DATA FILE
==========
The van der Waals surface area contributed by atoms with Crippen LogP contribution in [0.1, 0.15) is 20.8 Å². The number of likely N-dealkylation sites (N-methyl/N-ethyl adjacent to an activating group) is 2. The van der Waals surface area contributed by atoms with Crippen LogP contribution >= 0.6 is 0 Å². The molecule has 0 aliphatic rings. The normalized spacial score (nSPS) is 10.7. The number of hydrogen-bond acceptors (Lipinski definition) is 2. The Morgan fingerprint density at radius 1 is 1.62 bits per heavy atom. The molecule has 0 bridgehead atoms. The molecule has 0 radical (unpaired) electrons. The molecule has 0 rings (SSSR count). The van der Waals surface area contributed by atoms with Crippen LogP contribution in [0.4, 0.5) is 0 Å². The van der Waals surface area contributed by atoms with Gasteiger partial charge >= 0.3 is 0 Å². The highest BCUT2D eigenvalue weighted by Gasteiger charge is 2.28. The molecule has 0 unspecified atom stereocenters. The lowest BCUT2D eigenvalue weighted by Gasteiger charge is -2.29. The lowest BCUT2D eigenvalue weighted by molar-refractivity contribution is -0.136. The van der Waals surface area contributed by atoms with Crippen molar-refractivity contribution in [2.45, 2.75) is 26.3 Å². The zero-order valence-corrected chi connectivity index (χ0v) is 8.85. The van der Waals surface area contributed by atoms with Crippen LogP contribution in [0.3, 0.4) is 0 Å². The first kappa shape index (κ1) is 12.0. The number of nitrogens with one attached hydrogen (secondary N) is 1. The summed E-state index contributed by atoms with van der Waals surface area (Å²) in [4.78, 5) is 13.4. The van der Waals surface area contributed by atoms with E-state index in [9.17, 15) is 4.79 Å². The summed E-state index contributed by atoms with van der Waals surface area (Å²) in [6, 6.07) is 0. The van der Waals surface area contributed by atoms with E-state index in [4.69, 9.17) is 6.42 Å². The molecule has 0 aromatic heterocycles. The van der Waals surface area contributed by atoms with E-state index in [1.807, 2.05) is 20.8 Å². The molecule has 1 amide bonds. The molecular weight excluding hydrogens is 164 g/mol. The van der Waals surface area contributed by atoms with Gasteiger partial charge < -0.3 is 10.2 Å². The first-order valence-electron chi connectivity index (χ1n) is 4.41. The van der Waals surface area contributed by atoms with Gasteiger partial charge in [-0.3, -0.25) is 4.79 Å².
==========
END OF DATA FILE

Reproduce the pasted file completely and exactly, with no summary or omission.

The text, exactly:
The van der Waals surface area contributed by atoms with Crippen LogP contribution in [0.1, 0.15) is 20.8 Å². The number of likely N-dealkylation sites (N-methyl/N-ethyl adjacent to an activating group) is 2. The van der Waals surface area contributed by atoms with Crippen LogP contribution >= 0.6 is 0 Å². The molecule has 0 aliphatic rings. The normalized spacial score (nSPS) is 10.7. The number of hydrogen-bond acceptors (Lipinski definition) is 2. The Morgan fingerprint density at radius 1 is 1.62 bits per heavy atom. The molecule has 0 bridgehead atoms. The molecule has 0 radical (unpaired) electrons. The molecule has 0 rings (SSSR count). The van der Waals surface area contributed by atoms with Crippen LogP contribution in [0.4, 0.5) is 0 Å². The van der Waals surface area contributed by atoms with Gasteiger partial charge >= 0.3 is 0 Å². The highest BCUT2D eigenvalue weighted by Gasteiger charge is 2.28. The molecule has 0 unspecified atom stereocenters. The lowest BCUT2D eigenvalue weighted by Gasteiger charge is -2.29. The lowest BCUT2D eigenvalue weighted by molar-refractivity contribution is -0.136. The van der Waals surface area contributed by atoms with Crippen molar-refractivity contribution in [2.45, 2.75) is 26.3 Å². The zero-order valence-corrected chi connectivity index (χ0v) is 8.85. The van der Waals surface area contributed by atoms with Crippen LogP contribution in [0.3, 0.4) is 0 Å². The first kappa shape index (κ1) is 12.0. The number of nitrogens with one attached hydrogen (secondary N) is 1. The summed E-state index contributed by atoms with van der Waals surface area (Å²) in [4.78, 5) is 13.4. The van der Waals surface area contributed by atoms with E-state index in [9.17, 15) is 4.79 Å². The summed E-state index contributed by atoms with van der Waals surface area (Å²) in [6, 6.07) is 0. The van der Waals surface area contributed by atoms with E-state index in [4.69, 9.17) is 6.42 Å². The molecule has 0 aromatic heterocycles. The van der Waals surface area contributed by atoms with E-state index in [1.807, 2.05) is 20.8 Å². The molecule has 1 amide bonds. The molecular weight excluding hydrogens is 164 g/mol. The van der Waals surface area contributed by atoms with Gasteiger partial charge < -0.3 is 10.2 Å². The first-order valence-electron chi connectivity index (χ1n) is 4.41. The van der Waals surface area contributed by atoms with Gasteiger partial charge in [-0.3, -0.25) is 4.79 Å².